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7 Essential Words of Fall

beg1

[beg] /bɛg/
verb (used with object), begged, begging.
1.
to ask for as a gift, as charity, or as a favor:
to beg alms; to beg forgiveness.
2.
to ask (someone) to give or do something; implore:
He begged me for mercy. Sit down, I beg you.
3.
to take for granted without basis or justification:
a statement that begs the very point we're disputing.
4.
to fail or refuse to come to grips with; avoid; evade:
a report that consistently begs the whole problem.
verb (used without object), begged, begging.
5.
to ask alms or charity; live by asking alms.
6.
to ask humbly or earnestly:
begging for help; begging to differ.
7.
(of a dog) to sit up, as trained, in a posture of entreaty.
Verb phrases
8.
beg off, to request or obtain release from an obligation, promise, etc.:
He had promised to drive us to the recital but begged off at the last minute.
Idioms
9.
beg the question, to assume the truth of the very point raised in a question.
10.
go begging, to remain open or available, as a position that is unfilled or an unsold item:
The job went begging for lack of qualified applicants.
Origin
900
before 900; Middle English beggen, by assimilation from Old English *bedican, syncopated variant of bedecian to beg; compare Gothic bidagwa beggar. See bead
Related forms
half-begging, adjective
unbegged, adjective
Synonyms
2. entreat, pray, beseech, petition. Beg and request are used in certain conventional formulas, in the sense of ask. Beg, once a part of many formal expressions used in letter writing, debate, etc., is now used chiefly in such courteous formulas as I beg your pardon; The Committee begs to report, etc. Request, more impersonal and now more formal, is used in giving courteous orders (You are requested to report ) and in commercial formulas like to request payment.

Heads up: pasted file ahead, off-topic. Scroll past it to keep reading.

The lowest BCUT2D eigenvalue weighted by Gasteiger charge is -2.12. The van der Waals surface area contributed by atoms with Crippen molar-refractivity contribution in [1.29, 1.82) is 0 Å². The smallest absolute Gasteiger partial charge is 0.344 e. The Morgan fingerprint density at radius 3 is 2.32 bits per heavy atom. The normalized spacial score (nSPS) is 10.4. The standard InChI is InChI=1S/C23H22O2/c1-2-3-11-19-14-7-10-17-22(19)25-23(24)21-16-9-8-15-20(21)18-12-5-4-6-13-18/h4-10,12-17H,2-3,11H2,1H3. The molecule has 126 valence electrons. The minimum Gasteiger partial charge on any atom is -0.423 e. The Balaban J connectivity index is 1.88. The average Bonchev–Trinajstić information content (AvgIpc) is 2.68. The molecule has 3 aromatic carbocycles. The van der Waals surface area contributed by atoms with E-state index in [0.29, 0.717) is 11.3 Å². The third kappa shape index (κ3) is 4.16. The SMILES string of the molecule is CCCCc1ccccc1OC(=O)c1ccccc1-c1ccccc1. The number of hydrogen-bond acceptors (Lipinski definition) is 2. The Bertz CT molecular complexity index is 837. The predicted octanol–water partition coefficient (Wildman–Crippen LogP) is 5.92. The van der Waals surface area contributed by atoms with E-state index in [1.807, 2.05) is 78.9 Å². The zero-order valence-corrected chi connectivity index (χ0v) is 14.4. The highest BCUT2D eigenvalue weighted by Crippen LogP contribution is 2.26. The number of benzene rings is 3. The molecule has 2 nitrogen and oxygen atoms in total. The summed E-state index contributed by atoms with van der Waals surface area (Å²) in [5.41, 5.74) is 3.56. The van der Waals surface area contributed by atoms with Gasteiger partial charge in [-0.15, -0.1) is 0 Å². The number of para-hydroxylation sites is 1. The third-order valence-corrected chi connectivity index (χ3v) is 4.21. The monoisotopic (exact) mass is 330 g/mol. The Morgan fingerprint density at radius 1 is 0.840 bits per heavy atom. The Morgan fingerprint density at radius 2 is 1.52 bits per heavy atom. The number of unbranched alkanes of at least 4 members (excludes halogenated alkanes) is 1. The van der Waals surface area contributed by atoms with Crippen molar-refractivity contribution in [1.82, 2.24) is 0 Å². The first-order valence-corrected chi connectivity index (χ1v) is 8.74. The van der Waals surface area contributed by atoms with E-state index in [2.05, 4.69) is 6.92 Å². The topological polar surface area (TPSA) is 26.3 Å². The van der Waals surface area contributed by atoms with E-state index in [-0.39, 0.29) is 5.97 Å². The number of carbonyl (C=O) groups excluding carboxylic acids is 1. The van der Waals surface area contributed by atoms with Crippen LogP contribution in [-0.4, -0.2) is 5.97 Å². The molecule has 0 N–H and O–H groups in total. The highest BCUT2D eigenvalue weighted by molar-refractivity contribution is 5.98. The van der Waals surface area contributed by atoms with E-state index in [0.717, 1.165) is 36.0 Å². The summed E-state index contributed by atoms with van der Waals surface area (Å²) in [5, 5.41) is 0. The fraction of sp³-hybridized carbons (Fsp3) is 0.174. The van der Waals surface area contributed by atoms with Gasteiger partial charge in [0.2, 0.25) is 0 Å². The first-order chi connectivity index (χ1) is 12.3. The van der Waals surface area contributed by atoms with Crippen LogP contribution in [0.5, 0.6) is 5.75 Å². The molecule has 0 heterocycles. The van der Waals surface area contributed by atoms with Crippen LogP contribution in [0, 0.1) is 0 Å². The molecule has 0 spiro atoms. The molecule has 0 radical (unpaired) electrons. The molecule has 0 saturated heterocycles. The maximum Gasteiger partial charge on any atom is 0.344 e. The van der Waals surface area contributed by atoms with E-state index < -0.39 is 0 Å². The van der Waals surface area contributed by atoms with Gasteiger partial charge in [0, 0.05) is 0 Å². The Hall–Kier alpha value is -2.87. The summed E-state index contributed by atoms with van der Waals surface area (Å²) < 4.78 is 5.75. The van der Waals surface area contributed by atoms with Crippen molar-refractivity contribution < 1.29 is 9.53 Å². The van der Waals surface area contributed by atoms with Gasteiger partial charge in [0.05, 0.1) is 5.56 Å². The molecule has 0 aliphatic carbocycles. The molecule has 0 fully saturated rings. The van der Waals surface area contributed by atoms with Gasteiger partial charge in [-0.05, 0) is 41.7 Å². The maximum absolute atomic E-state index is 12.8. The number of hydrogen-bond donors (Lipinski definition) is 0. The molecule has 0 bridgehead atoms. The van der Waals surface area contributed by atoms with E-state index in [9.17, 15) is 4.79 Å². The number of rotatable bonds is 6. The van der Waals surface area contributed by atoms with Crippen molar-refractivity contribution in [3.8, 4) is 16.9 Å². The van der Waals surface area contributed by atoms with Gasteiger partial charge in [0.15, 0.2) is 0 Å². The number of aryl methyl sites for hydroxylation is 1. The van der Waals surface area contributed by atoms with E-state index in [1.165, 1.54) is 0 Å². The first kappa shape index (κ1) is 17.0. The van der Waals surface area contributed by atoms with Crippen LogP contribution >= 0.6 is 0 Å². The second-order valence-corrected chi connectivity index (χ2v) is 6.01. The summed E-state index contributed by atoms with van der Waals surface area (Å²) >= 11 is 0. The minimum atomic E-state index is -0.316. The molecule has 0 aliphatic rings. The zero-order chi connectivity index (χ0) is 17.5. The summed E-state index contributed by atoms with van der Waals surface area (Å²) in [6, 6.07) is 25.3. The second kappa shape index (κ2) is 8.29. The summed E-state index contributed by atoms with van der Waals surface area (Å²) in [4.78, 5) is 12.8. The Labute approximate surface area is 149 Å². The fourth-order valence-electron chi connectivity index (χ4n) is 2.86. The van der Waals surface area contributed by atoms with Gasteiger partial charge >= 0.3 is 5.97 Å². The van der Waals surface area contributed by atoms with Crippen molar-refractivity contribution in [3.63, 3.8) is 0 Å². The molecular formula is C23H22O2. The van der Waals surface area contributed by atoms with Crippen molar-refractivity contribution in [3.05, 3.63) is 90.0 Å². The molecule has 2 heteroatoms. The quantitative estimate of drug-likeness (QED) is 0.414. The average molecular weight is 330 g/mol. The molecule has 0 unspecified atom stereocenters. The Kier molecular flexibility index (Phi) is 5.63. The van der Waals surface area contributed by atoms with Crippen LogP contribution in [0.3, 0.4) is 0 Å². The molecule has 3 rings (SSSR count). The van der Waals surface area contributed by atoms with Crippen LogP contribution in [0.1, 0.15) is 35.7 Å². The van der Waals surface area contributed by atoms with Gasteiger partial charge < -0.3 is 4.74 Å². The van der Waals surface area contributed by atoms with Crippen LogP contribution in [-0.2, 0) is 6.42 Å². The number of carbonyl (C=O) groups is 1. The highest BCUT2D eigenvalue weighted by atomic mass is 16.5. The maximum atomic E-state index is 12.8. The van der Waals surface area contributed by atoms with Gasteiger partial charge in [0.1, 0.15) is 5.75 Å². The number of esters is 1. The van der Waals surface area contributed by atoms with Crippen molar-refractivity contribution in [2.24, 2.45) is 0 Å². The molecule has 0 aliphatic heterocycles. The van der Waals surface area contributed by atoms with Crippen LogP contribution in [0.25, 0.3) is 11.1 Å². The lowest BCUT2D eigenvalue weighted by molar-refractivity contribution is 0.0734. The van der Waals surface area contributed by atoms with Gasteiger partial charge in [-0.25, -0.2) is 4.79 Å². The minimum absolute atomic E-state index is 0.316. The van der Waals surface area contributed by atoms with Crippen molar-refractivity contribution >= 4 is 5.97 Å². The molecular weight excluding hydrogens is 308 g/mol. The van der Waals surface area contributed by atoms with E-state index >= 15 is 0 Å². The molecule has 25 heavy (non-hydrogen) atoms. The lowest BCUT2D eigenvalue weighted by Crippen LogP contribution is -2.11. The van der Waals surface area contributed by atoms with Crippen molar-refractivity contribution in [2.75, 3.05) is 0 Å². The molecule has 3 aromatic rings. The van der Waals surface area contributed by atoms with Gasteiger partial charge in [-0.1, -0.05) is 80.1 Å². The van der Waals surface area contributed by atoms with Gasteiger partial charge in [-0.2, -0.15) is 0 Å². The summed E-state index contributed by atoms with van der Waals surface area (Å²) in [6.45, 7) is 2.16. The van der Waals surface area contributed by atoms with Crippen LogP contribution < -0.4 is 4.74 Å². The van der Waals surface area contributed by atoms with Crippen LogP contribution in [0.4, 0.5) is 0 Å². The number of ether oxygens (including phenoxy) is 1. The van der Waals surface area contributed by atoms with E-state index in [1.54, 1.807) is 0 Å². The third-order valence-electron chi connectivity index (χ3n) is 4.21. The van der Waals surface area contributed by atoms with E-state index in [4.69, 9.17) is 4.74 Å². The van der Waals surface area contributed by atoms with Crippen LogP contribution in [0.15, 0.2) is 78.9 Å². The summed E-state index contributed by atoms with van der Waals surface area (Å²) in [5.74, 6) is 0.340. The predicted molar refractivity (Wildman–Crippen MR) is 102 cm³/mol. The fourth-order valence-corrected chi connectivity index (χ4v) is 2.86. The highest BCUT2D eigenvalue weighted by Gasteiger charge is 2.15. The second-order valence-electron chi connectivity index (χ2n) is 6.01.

beg2

[beyg, beg] /beɪg, bɛg/
noun
1.
bey.
Origin
1680-90;Turkic; see bey

beg.

1.
2.
Dictionary.com Unabridged
Based on the Random House Dictionary, © Random House, Inc. 2014.
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Examples from the web for beg
  • Most writers who are dedicated to the craft would beg to disagree.
  • But before the full effects of motion sickness set in, the subjects will typically turn away and beg for mercy.
  • B call your doctor and beg the receptionist for an urgent appointment.
  • Some foreign firms that have found themselves embroiled in seemingly endless legal wrangling may beg to disagree.
  • Amputees of all ages beg near refreshment and souvenir stands where tourists congregate.
  • Yawning demonstrating excessive fatigue is something that can be forgiven if you have the politeness to beg excuse for that.
  • They claim to be in trouble-a car accident, say-and beg for several million yen to be sent to a certain bank account at once.
  • Each was given an alms bowl with which to beg meals from the local community-their only permitted means of obtaining food.
  • But the thousands of people sickened by olestra over the years may beg to differ.
  • The graveyard addicts beg or steal for their drug money.
British Dictionary definitions for beg

beg1

/bɛɡ/
verb begs, begging, begged
1.
when intr, often foll by for. to solicit (for money, food, etc), esp in the street
2.
to ask (someone) for (something or leave to do something) formally, humbly, or earnestly: I beg forgiveness, I beg to differ
3.
(intransitive) (of a dog) to sit up with forepaws raised expectantly
4.
to leave unanswered or unresolved: to beg a point
5.
beg the question
  1. to evade the issue
  2. to assume the thing under examination as proved